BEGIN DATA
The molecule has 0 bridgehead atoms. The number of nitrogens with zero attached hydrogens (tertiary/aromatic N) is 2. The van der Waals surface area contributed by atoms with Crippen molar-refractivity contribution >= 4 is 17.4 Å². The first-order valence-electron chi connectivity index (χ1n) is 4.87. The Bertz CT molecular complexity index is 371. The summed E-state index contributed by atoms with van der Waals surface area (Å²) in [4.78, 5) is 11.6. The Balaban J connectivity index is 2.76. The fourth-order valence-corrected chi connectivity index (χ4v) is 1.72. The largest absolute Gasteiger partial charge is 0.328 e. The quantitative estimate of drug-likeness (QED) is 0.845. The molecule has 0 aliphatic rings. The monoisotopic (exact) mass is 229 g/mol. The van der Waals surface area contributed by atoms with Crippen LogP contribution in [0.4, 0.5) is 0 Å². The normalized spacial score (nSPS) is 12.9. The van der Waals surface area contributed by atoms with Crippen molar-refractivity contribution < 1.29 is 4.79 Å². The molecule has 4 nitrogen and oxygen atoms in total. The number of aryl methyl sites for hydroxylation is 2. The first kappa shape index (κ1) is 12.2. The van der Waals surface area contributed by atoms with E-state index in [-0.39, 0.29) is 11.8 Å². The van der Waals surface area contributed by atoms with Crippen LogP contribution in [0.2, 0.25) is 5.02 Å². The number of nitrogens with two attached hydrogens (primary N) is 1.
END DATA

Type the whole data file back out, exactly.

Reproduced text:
The molecule has 0 bridgehead atoms. The number of nitrogens with zero attached hydrogens (tertiary/aromatic N) is 2. The van der Waals surface area contributed by atoms with Crippen molar-refractivity contribution >= 4 is 17.4 Å². The first-order valence-electron chi connectivity index (χ1n) is 4.87. The Bertz CT molecular complexity index is 371. The summed E-state index contributed by atoms with van der Waals surface area (Å²) in [4.78, 5) is 11.6. The Balaban J connectivity index is 2.76. The fourth-order valence-corrected chi connectivity index (χ4v) is 1.72. The largest absolute Gasteiger partial charge is 0.328 e. The quantitative estimate of drug-likeness (QED) is 0.845. The molecule has 0 aliphatic rings. The monoisotopic (exact) mass is 229 g/mol. The van der Waals surface area contributed by atoms with Crippen LogP contribution in [0.4, 0.5) is 0 Å². The normalized spacial score (nSPS) is 12.9. The van der Waals surface area contributed by atoms with Crippen molar-refractivity contribution < 1.29 is 4.79 Å². The molecule has 4 nitrogen and oxygen atoms in total. The number of aryl methyl sites for hydroxylation is 2. The first kappa shape index (κ1) is 12.2. The van der Waals surface area contributed by atoms with E-state index in [-0.39, 0.29) is 11.8 Å². The van der Waals surface area contributed by atoms with Crippen LogP contribution in [0.2, 0.25) is 5.02 Å². The number of nitrogens with two attached hydrogens (primary N) is 1.